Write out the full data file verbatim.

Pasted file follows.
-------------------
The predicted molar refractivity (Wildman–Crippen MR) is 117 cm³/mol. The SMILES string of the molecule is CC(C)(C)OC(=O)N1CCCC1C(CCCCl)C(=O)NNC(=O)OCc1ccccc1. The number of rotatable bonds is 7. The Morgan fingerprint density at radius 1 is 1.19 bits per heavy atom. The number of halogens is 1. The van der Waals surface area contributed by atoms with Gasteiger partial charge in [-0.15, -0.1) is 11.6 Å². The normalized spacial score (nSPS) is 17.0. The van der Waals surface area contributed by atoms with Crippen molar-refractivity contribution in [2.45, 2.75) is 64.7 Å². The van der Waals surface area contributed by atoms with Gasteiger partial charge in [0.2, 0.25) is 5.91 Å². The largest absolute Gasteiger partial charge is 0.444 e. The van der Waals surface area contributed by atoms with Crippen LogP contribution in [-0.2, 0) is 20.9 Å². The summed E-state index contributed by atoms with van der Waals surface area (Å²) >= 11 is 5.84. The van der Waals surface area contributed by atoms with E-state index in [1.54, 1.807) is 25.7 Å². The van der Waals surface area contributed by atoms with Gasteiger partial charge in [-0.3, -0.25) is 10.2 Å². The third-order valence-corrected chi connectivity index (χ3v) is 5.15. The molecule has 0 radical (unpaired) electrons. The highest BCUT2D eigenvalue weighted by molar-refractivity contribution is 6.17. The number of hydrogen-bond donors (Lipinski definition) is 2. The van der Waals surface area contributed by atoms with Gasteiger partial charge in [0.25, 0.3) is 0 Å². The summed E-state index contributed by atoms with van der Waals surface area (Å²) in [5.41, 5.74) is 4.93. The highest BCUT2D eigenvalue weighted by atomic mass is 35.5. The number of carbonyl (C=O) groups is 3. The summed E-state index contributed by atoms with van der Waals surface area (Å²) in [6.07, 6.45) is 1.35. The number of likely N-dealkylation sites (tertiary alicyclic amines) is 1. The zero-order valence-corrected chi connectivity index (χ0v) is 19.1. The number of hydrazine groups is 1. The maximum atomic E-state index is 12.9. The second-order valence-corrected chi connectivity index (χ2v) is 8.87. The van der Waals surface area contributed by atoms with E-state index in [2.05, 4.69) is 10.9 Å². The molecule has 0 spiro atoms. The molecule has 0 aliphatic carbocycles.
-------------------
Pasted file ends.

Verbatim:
The predicted molar refractivity (Wildman–Crippen MR) is 117 cm³/mol. The SMILES string of the molecule is CC(C)(C)OC(=O)N1CCCC1C(CCCCl)C(=O)NNC(=O)OCc1ccccc1. The number of rotatable bonds is 7. The Morgan fingerprint density at radius 1 is 1.19 bits per heavy atom. The number of halogens is 1. The van der Waals surface area contributed by atoms with Gasteiger partial charge in [-0.15, -0.1) is 11.6 Å². The normalized spacial score (nSPS) is 17.0. The van der Waals surface area contributed by atoms with Crippen molar-refractivity contribution in [2.45, 2.75) is 64.7 Å². The van der Waals surface area contributed by atoms with Gasteiger partial charge in [0.2, 0.25) is 5.91 Å². The largest absolute Gasteiger partial charge is 0.444 e. The van der Waals surface area contributed by atoms with Crippen LogP contribution in [-0.2, 0) is 20.9 Å². The summed E-state index contributed by atoms with van der Waals surface area (Å²) >= 11 is 5.84. The van der Waals surface area contributed by atoms with E-state index in [1.54, 1.807) is 25.7 Å². The van der Waals surface area contributed by atoms with Gasteiger partial charge in [-0.3, -0.25) is 10.2 Å². The third-order valence-corrected chi connectivity index (χ3v) is 5.15. The molecule has 0 radical (unpaired) electrons. The highest BCUT2D eigenvalue weighted by molar-refractivity contribution is 6.17. The number of hydrogen-bond donors (Lipinski definition) is 2. The van der Waals surface area contributed by atoms with Gasteiger partial charge in [0.25, 0.3) is 0 Å². The summed E-state index contributed by atoms with van der Waals surface area (Å²) in [5.41, 5.74) is 4.93. The highest BCUT2D eigenvalue weighted by atomic mass is 35.5. The number of carbonyl (C=O) groups is 3. The summed E-state index contributed by atoms with van der Waals surface area (Å²) in [6.07, 6.45) is 1.35. The number of likely N-dealkylation sites (tertiary alicyclic amines) is 1. The zero-order valence-corrected chi connectivity index (χ0v) is 19.1. The number of hydrazine groups is 1. The maximum atomic E-state index is 12.9. The second-order valence-corrected chi connectivity index (χ2v) is 8.87. The van der Waals surface area contributed by atoms with E-state index in [2.05, 4.69) is 10.9 Å². The molecule has 0 spiro atoms. The molecule has 0 aliphatic carbocycles.